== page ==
Book Selection #13: The Kathy Ryan series (2016– ) by Mary SanGiovanni
Acclaimed Horror author Mary SanGiovanni is one of the rare authors who deals with violence against women (particularly rape, sexual assault, childhood abuse) with a deft hand. Her Kathy Ryan series is a prime example of how to portray a female protagonist who is a survivor as a whole person who is not defined by her trauma but thrives in spite of it. SanGiovanni does not glorify the abuse that Ryan suffered but presents it in the way that it’s supposed to be: as a crime with severe repercussions that affect both the aggressor and survivor. Like many survivors, she steers her own path to recovery and does her best to not let her wounds dictate her life. Read this series if you are a fan of characters like Dana Scully (The X-Files) and Olivia Dunham (Fringe) but more importantly, read this series to witness the power of the accurate representation of the ramifications of violence against women on the victim and those around her.
Book Selection #14: The Lone Series (2016 – 2019) by Barry Eisler
Hard-bitten sex crime detective Livia Lone knows jujitsu, zips around on a motorcycle and is not really a ‘good cop’ – she opens the first book in this trilogy by murdering a rapist. But Livia has her own harrowing past; as children, she and her sister were sold by their parents to Thai sex traffickers. Livia volunteers herself to protect her little sister but soon they are shipped to the US and separated. As an adult, Livia has made it her mission to track down her sister and the men who abused them. This crime thriller series is unusual in that the story of child sex trafficking has been scrupulously researched, the depictions of assault are never gratuitous, and the protagonist is complex in her rage, helplessness, sorrow and self-loathing that underlie her strength.
Book Selection #15: The Poppy War (2018) by R.F. Kuang
In 2018, Rebecca F. Kuang burst onto the Fantasy scene with The Poppy War, her award-winning Grimdark Epic Fantasy novel based on twentieth-century Chinese history. Through The Poppy War, Kuang has not only created Rin, one of the most distinctive female antiheroes in Epic Fantasy, but also presents a critical and unflinching picture of the Chinese patriarchy that includes forced marriage, sexism, and misogyny. The Poppy War is also possibly the first Fantasy novel to directly include a thinly-veiled reference to the little-known but utterly horrific Rape of Nanjing – the World War II atrocity in which the Japanese invaded the Chinese city of Nanjing and spent weeks killing its inhabitants and conducting mass rape as well as creating “Comfort Women” brothels where Chinese women were forced to serve as prostitutes for Japanese soldiers. It is a harrowing but worthy read that packs a punch.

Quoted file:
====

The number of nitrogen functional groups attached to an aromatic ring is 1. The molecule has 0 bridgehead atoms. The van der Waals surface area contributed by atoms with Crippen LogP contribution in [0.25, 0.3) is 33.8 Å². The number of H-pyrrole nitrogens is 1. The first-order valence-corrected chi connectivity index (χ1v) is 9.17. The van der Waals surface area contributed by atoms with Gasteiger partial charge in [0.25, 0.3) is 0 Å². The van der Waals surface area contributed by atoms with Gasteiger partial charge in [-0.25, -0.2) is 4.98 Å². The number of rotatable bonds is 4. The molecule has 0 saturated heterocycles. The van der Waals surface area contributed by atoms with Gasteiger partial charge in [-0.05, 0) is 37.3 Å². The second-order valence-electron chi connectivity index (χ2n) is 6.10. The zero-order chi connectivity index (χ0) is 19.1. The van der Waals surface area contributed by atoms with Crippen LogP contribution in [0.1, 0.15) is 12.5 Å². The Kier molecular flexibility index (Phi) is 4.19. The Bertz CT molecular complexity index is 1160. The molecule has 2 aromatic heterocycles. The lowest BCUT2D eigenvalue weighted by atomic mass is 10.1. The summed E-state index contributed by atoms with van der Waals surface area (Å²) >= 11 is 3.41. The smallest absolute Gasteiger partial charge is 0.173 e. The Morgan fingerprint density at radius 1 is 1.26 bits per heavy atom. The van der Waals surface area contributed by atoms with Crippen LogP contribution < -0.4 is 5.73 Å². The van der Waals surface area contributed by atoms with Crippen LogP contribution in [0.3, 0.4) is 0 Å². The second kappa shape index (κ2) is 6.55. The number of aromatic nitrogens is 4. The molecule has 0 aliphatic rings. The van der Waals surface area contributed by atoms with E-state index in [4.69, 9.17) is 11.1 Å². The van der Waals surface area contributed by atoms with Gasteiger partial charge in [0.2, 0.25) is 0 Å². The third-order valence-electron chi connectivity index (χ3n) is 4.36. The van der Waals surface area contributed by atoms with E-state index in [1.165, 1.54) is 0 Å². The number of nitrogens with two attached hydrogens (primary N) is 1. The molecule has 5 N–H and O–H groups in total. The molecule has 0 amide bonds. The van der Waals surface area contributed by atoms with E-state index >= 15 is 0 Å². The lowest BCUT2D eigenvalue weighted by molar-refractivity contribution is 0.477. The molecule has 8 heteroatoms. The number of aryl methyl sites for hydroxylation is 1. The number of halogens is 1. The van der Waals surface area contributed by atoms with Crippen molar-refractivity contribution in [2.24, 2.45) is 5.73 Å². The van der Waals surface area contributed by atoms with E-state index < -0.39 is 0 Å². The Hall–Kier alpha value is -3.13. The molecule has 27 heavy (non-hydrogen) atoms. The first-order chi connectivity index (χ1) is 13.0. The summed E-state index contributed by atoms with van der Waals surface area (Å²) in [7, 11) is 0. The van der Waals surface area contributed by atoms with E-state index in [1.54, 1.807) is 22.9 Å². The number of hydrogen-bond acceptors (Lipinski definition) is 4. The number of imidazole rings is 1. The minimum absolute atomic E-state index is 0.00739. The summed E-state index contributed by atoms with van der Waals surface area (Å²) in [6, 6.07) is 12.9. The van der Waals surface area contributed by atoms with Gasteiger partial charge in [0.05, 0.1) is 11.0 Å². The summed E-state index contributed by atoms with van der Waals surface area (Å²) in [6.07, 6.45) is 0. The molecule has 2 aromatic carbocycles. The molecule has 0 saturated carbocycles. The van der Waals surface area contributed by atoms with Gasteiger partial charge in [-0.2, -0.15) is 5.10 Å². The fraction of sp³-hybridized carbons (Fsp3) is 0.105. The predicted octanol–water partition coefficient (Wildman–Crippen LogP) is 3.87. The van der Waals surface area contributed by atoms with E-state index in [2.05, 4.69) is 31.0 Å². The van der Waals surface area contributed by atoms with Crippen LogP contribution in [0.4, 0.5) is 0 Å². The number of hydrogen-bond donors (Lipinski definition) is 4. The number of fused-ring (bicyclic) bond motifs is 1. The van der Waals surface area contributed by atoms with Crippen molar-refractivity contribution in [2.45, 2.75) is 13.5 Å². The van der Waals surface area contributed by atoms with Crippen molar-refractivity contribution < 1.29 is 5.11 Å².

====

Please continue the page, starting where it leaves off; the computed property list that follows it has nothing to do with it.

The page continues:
Book Selection #16: The Water Cure (2019) by Sophie Macintosh
A dark fantasy tale, The Water Cure is set on a small island where three sisters live in isolation with their parents protected from the deadly toxins in the world, which men can transmit to women. The young women undergo cleansing rituals that include simulating drowning, drinking salt water and exposing themselves to extreme heat and cold. Above all, they are taught to avoid contact with men. But when the only man they have ever known – their father – disappears and three strangers wash up on shore, the sisters struggle with the truth: are there really toxins and lethal men out there or was it all a question of control and a crises of love? Author Sophie Macintosh said the idea of the novel grew out of a simple, sinister question: What if masculinity were literally toxic?
The top picture is a Creative Commons image:
- Picture 1: Photo by Rahul Shah from Pexels
Book Cover Credits
- A Walk Across the Sun – from “A Walk Across the Sun” (Amazon.com)
- Before She Sleeps – from “Before She Sleeps” (HarperCollins.com)
- Crazy For You – from “Crazy For You” (Goodreads)
- Dear Sister – from “Dear Sister: Letters From Survivors of Sexual Violence” (Amazon.com)
- Everything Good Will Come – from “Everything Good Will Come” (Wikipedia)
- Hear My Roar – from “Hear My Roar: A Story of Family Violence” (Amazon)
- How to Lose A Duke in Ten Days – from “How to Lose a Duke in Ten Days” (Amazon.com)
- Mongrels – Courtesy of Stephen Graham Jones, with thanks to William Morrow
- Protectors – Courtesy of Kris Nelscott
- Red Clocks – from “Red Clocks” (Goodreads)
- Riverland – Courtesy of Abrams Books / Amulet and Fran Wilde
- The Hollow Girl – Courtesy of Hillary Monahan
- Behind The Door (The Kathy Ryan series) – Courtesy of Lyrical Underground/Kensington Books and Mary SanGiovanni
- Livia Lone (The Lone Series) – from “Livia Lone” (Goodreads)
- The Poppy War – Courtesy of R.F. Kuang
- The Water Cure – from “The Water Cure” (Goodreads)